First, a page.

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" And then of course, it comes down to how much value you place on the incremental improvement. Each individual has to ask themselves where they want to sit on the performance / price curve. "

And is the improvement with a £21,000 tube worth the price ... ?

Just interested to know that's all ... never going to find out for myself .... :embarassed:

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" And then of course, it comes down to how much value you place on the incremental improvement. Each individual has to ask themselves where they want to sit on the performance / price curve. "

And is the improvement with a £21,000 tube worth the price ... ?

Just interested to know that's all ... never going to find out for myself .... :embarassed:

I read somewhere that it costs £2million for every 1/10 second improvement in lap time for a formula 1 car I think that makes a tak a bargain because actually they are noticably better than an ed80
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" And then of course, it comes down to how much value you place on the incremental improvement. Each individual has to ask themselves where they want to sit on the performance / price curve. "

And is the improvement with a £21,000 tube worth the price ... ?

Just interested to know that's all ... never going to find out for myself .... :embarassed:

Yes, that was a rather indulgent purchase to say the least. I personally believe it is worth it, but I am also incredibly lucky to be able to make such purchases and position myself as close as I can to perfection on that curve. I have owned an LZOS made triplet Apo Lens (my TMB 115) for about 10 years and perhaps I am now quite spoiled by the scopes I have, but I would struggle to go back to what could be said to be a lesser view.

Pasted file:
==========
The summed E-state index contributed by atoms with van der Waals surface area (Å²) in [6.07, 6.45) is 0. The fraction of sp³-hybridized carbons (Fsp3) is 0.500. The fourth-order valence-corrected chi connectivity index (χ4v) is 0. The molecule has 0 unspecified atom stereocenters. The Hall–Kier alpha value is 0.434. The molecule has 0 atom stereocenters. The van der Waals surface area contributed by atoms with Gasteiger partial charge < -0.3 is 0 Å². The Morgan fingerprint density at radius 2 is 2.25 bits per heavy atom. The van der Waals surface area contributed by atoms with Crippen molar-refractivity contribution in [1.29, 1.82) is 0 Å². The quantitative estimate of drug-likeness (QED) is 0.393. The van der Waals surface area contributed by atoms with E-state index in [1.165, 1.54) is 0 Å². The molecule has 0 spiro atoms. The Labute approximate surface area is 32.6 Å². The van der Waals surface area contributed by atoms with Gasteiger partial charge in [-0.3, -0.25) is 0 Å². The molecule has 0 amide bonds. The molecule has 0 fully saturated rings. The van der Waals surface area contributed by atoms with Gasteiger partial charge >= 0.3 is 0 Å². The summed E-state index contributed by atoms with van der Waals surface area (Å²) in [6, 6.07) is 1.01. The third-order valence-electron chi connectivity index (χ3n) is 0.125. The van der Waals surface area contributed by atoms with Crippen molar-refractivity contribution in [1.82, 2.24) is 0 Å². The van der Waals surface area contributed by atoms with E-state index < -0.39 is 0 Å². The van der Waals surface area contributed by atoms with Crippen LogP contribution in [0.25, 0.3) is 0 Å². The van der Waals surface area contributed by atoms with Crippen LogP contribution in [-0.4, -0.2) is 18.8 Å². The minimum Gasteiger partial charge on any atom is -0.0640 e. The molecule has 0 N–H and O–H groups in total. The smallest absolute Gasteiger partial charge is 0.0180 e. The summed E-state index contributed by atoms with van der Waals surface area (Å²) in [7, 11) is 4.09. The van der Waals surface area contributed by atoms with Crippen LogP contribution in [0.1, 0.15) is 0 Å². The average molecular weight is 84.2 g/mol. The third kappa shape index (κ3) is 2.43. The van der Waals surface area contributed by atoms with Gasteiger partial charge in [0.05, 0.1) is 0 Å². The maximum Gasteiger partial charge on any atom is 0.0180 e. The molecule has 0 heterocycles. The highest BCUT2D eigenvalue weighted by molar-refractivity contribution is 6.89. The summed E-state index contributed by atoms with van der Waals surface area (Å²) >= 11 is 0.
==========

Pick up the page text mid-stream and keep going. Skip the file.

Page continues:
The other thing I failed to mention in my original post is you are also paying for absolute quality control and consistency. The Chinese made scopes for example have improved dramatically in the 20 plus years I have been observing, but there is still far too much variability in the performance of identical models. One could be a gem and the next a turkey. With the premium makers, you know before you look through it what you will have. I have a pretty good relationship with a couple of the premium makers and I know one recently destroyed over 60 lens from a 70 lens run because they did not meet the required standard. The mid range and lower makers probably would have still used them. You pay for the ones that do not make the grade as well.

Edited by DirkSteele
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Thank you for that Matthew .. .. .. :laugh:

I guess it's like comparing a PST to one of Ken Huggetts hand-built Solarscopes ( that I yearn for ) you get what you pay for generally .... :rolleyes:

Happy viewing .....

Edited by Steve Ward
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Thank you for that Matthew .. .. .. :laugh:

I guess it's like comparing a PST to one of Ken Huggetts hand-built Solarscopes ( that I yearn for ) you get what you pay for generally .... :rolleyes:

Happy viewing .....

I guess that's the whole point of this thread...is it worth it? For some, a £21k price tag for (and I'm guessing here) 10-20% improvement IS worth it. For others It's not. For others still (like me) it makes no difference 'coz I'll never own one anyway :)

But I'd REALLY love to have a look through one ;)

Edited by auspom
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My experience has been one of surprising individuals who have not looked through one of the premium makers (Astro-Physics Inc, APM, Tak, TEC etc) scopes before but considered the scope they had as already excellent, by the improvement in the view offered by these scopes.